Make sure you where good strong steel toe-cap boots, preferrably proper chainsaw boots. I saw some pictures once at a chainsaw safety exhibition at the Royal Welsh Show of a guy who had been using a chainsaw wearing trainers. The saw went through the wood a bit quicker than he was expecting, and the next thing it met was his foot........

Put me of my lunch that was for sure!
 

kityuser

Established Member
Joined
12 Jan 2003
Messages
1,108
Reaction score
0
why not go for an elecy one?

cheap and quite a bit less dangerous, quieter too.


however petrol ones can be pigs if not treated well.

I always like to remember that chainsaws don`t cut wood, they tear massive lumps out.
Not suprisingly they are better at tearing humans than wood, however I have seen some NASTY cuts from saws that were`nt even running (rubbing up against the chain).

I think one thing that has`nt been mentioned is cutting with the tip, you should never ever lead into the wood bar-tip first. This is one of the easiest ways to get kickback.
(roller tip bars are a nice anti-kickback precaution)

when I used to help cut up logwood (exactly as you intend) we used a saw-horse type arrangement so that the wood is presented and clamped at about waist height, its alot safer and saves your back.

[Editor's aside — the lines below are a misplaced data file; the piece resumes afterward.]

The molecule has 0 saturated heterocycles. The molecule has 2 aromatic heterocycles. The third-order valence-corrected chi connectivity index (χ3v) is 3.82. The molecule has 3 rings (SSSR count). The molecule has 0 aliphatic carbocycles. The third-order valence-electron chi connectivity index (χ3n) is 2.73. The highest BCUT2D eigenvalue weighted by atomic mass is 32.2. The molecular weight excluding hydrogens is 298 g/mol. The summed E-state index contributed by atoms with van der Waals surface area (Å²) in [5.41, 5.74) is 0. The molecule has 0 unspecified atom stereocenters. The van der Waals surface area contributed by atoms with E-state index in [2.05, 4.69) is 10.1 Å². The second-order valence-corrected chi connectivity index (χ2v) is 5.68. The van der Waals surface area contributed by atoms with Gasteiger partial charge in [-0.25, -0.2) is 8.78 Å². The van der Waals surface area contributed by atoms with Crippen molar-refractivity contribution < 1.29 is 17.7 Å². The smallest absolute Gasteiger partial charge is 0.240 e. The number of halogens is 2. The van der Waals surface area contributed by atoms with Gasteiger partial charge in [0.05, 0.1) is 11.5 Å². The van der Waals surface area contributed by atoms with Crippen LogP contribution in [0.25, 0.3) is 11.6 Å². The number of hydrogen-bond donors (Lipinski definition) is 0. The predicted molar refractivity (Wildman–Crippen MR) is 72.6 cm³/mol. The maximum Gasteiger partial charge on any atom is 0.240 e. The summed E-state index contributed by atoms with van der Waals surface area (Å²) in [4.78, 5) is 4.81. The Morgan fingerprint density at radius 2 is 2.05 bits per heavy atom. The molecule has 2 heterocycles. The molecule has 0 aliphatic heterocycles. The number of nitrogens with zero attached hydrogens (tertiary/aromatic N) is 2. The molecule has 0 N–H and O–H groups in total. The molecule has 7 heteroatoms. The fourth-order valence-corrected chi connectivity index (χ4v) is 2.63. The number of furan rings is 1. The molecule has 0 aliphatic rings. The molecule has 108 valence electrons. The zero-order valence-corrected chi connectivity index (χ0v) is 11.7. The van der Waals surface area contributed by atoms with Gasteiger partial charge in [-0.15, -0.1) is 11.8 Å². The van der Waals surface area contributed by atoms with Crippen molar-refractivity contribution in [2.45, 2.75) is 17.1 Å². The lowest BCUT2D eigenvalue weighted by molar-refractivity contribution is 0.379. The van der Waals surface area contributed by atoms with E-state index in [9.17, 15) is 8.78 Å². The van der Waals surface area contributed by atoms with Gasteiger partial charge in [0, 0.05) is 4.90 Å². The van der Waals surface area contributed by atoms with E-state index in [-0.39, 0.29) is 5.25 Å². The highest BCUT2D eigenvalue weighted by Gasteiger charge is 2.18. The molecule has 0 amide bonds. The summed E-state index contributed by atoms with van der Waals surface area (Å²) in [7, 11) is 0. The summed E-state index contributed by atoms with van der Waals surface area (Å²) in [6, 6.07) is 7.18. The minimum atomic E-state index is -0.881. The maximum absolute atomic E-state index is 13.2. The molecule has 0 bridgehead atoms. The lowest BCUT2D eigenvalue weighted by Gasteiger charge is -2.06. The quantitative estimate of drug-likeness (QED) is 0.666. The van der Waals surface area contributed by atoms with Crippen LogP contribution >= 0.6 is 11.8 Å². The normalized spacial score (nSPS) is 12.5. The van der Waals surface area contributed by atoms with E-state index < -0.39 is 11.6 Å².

hope some of this helps

steve
 

Vormulac

Established Member
Joined
10 Oct 2004
Messages
1,217
Reaction score
0
Location
Uxbridge, West London
I have a Bosch electric chainsaw that I picked up for about £50 online. Assuming you're not planning on cutting a swathe through a mature forest I would be surprised if your needs went beyond an electric one, it certainly is no wimp!

Tips and points that spring to mind:

Get spare chains, keep them sharp and don't let them rust.
Use a CCD, you think a lawnmower will make a mess of a power cord, you ain't seen nothing yet...
Use a full face shield instead of goggles, chainsaws throw small chunks of wood about and you don't want to be distracted from what you're doing by a handful of wooden debris suddenly arriving in your mouth.
Simply exercise common sense about how you stand and where you put your feet.
Use the grab-teeth (a sharp piece of metal mounted on the front of the chainsaw body) to lock the chainsaw in place against the wood and then slowly pivot the saw to make the cut - let the saw do the work instead of you.
Try not to grin too madly when using the chainsaw, remember, as far as everyone else is concerned you're *working* - ok? :wink:

Vormulac "Call me Tobe Hooper"...
 

Latest posts

Top